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257 Views IEM Climodat Expansion

Link: https://mesonet.agron.iastate.edu/climodat/

The Climodat section of the IEM website has been around since the beginning and dates further back than that. It generates a series of simple ASCII text reports that address commonly asked questions of long term daily data.

The input dataset used for these reports has been curated over many decades by climatologists here at ISU. Generally, this dataset only covered locations in Iowa. Over the years, the IEM expanded this dataset to cover the upper Midwestern US and now it covers the Continental US. Please note that there no longer is any manual data quality control done by ISU climatologists on this dataset. Previously, the Iowa data would go through a delayed quality control process by the State of Iowa Climatologist.

The realtime daily data closely tracks the NWS Cooperative Observer (COOP) network and Automated Surface Observation Station (ASOS) sites. This dataset should closely resemble datasets made available by the National Centers for Environmental Information (NCEI) and by NOAA's Regional Climate Centers (see ACIS).

In general, the IEM does not attempt to generate redundant datasets made available elsewhere. The most obvious redundancy here is to what is found within ACIS. Here's a current list of why this dataset continues to be redundantly generated here:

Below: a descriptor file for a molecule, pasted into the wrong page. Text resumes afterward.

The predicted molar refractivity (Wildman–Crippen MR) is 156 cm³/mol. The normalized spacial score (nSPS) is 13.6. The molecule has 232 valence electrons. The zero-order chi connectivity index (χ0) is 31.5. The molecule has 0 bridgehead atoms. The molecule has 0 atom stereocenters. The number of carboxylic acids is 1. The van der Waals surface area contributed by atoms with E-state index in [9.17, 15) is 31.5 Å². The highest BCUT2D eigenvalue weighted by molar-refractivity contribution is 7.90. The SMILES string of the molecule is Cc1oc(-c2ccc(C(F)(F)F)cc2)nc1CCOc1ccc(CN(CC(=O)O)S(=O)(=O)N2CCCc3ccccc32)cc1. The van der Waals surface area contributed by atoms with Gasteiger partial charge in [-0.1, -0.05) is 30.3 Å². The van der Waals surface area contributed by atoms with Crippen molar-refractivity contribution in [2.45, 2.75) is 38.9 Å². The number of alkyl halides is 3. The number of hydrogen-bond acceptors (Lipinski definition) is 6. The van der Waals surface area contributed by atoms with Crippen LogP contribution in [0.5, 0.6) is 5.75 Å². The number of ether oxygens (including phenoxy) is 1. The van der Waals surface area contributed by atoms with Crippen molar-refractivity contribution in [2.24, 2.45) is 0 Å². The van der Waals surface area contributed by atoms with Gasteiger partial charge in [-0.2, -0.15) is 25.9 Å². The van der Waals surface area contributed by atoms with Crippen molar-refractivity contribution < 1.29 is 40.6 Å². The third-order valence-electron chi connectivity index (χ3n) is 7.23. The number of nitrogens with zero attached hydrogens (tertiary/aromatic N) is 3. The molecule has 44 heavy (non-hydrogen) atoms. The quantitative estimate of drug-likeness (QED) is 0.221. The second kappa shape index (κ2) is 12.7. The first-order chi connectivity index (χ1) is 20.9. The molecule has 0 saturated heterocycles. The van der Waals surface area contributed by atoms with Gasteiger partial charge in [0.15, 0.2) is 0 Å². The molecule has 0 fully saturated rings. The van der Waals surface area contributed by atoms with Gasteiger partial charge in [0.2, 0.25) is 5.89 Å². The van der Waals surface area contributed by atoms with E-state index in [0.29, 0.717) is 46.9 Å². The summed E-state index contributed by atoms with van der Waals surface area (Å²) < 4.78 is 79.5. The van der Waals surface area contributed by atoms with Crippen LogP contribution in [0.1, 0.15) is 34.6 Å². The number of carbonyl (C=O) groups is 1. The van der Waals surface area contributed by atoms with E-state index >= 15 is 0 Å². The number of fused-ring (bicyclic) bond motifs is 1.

1. Solar Radiation is an often requested dataset and while the NWS COOP nor ASOS network observe this variable, the IEM does processing to have model estimated solar radiation data tag along and made available for download. It is an useful value-add.
  2. The climodat work done by the IEM dates back to the beginning of the IEM and even before that, the recent services from NCEI and ACIS are relatively new. It would be nice to see some more products and rough edges taken out of upstream services before redirecting folks there.
  3. A lot of IEM infrastructure relies on this dataset. While a straight usage of ACIS would be possible, we would need to still have code in place to handle any ACIS outages or missing data. The IEM climodat dataset always contains at least 'daily' high and low temperature along with precipitation. Observations are prioritized, but estimates are done when necessary.
  4. The IEM has a very extensive ingest of NWS COOP data in SHEF format. With this data in house, it makes sense to continue curating the long term record.

Long term, the hope is to point folks upstream to NOAA when they want the data and reports, but in the interim, the IEM continues to effort removing variances between this dataset and other online sources. As always, feedback and comments are welcome.

2307 Views July COOP Data Uploaded

Link: http://mesonet.agron.iastate.edu/climodat/